Harvesting the Light: The 1890 Paris Art Mission
by Giles H. Florence, Jr.
Associate Editor, Ensign (1988
Five Latter-day Saints Sent to Paris to Refine Their Skills
When Latter-day Saints made the Rocky Mountains their refuge in the West, they saw painting and sculpture as integral to their efforts to bring culture, grace, and beauty to their growing settlement.
Unfortunately, LDS artists who wished to contribute to that beautification were isolated from the cultural centers where their skills and gifts could be refined. Consequently, in 1890, two LDS artists, John Hafen and Lorus Pratt (son of Orson Pratt), hit upon a solution. They went to the Church and requested financial assistance so that they and several other promising artists could receive the training they needed. In exchange, they would paint murals in the temples and render other art services.
President George Q. Cannon, of the First Presidency, informed Brothers Hafen and Pratt in June of 1890 that their proposal had been accepted. Three artists—John Hafen, Lorus Pratt, and John B. Fairbanks (father of sculptor Avard Fairbanks)—were soon set apart as art missionaries and sent to Paris; Edwin Evans joined them three months later, and Herman Hugo Haag arrived the next year.
Evidence that these missionaries devoted their talents to the Lord and wished to use them in his service was well demonstrated by John Hafen: “Being a firm believer that the highest possible development of talent is a duty we owe to our Creator, I made it a matter of prayer for many years that He would open a way whereby I could receive that training which would befit me to decorate His holy temples and the habitations of Zion.” (Linda Jones Gibbs, Harvesting the Light: The Paris Art Mission and Beginnings of Utah Impressionism, Salt Lake City: Corporation of the President of The Church of Jesus Christ of Latter-day Saints, 1987, p. 3.)
The conditions these missionaries faced in Paris were difficult: Food and lodgings were obtained at the least expense possible, and the Julian Academy where they studied was crowded, with strict and demanding teachers. The students were in constant competition with others from Europe and America. Still, the artists from Utah distinguished themselves, winning a number of competitions.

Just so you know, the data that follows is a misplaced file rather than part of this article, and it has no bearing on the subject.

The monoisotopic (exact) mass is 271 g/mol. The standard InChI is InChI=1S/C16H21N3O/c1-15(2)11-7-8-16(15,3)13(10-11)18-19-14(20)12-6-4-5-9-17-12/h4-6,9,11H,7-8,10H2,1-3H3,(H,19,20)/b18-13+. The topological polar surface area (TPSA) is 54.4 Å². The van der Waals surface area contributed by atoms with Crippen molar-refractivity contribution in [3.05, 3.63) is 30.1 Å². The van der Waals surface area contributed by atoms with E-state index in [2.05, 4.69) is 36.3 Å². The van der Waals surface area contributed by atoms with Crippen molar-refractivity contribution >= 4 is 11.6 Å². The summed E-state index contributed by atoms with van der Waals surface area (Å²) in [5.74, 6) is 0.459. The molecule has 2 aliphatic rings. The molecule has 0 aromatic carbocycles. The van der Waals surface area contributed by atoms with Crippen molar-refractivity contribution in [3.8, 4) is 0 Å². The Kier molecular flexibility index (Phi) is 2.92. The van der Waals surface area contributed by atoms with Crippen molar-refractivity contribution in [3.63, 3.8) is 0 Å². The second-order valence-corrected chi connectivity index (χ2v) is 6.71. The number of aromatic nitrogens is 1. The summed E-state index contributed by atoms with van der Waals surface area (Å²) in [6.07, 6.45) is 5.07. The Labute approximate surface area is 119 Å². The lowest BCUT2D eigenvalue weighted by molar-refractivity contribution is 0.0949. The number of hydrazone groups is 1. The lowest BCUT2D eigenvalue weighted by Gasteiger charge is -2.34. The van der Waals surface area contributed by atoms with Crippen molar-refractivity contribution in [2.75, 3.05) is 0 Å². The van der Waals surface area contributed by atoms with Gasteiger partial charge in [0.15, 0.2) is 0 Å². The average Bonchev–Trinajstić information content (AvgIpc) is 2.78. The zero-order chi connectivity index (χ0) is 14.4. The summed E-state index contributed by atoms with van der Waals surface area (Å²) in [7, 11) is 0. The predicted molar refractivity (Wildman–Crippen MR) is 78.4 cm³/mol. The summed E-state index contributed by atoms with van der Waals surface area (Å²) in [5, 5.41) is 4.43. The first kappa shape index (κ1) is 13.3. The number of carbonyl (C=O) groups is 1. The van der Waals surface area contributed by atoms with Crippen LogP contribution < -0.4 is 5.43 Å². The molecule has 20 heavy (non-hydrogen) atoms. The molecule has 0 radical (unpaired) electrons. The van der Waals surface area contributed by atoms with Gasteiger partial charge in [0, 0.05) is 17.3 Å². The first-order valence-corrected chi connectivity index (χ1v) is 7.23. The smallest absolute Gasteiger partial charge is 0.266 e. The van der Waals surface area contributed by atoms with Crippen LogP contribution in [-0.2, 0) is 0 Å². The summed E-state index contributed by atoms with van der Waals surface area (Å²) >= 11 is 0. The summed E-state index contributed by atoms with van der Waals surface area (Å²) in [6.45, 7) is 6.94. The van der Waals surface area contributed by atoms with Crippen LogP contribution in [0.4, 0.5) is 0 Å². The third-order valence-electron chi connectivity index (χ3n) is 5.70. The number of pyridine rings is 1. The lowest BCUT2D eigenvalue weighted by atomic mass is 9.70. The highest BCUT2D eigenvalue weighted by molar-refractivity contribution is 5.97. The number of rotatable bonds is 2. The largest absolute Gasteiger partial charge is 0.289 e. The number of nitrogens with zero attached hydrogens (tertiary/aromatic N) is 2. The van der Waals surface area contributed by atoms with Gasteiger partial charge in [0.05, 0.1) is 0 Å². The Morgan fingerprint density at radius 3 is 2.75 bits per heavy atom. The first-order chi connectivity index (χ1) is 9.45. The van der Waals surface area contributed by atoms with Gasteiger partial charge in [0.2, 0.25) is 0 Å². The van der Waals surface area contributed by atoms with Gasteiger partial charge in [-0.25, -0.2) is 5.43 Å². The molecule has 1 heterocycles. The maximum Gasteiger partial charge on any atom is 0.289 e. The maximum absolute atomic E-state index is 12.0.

The work of these and other Utah artists, prior to their study in Paris, is considered unsophisticated, with inaccuracies in perspective and proportions and showing limited technique. Following their training by the academic masters in Paris in the 1890s, these Utah artists painted with greater proficiency. They not only acquired new techniques, such as a loosening of brush strokes and freer use of color, but they began to see their subjects differently. Painting outdoors, beyond the limits of their studios, for example, enabled them to more clearly observe the effects of light on their subjects. Many of them brought home to Utah the influence of French Impressionism, with its emphasis on landscapes and harvest scenes.
As the name implies, Impressionism seeks to create an impression of a scene or figure rather than an ordered composition strictly rendered. Daubs of strong color in short, broken brushstrokes are often used to capture the atmosphere of a scene or the immediate feeling of the moment. An impressionist landscape often has dramatic contrasts of brilliant, often shimmering, sunlight and shadows in subdued but rich colors.
Because of the economic difficulty in which he had left his wife and children, John Hafen was able to spend only a year abroad. As the first art missionary to return to Salt Lake City, he was the first to begin the Salt Lake Temple murals. He worked alongside Danquart Weggeland, a Danish convert who had taught these artists before their missions and had encouraged them to go. A year later, Brothers Hafen and Weggeland were joined by Brothers Evans, Pratt, Haag, and Fairbanks. By the time of the Salt Lake Temple’s dedication [on 6 April 1893], they had completed the murals in the world and the garden rooms.
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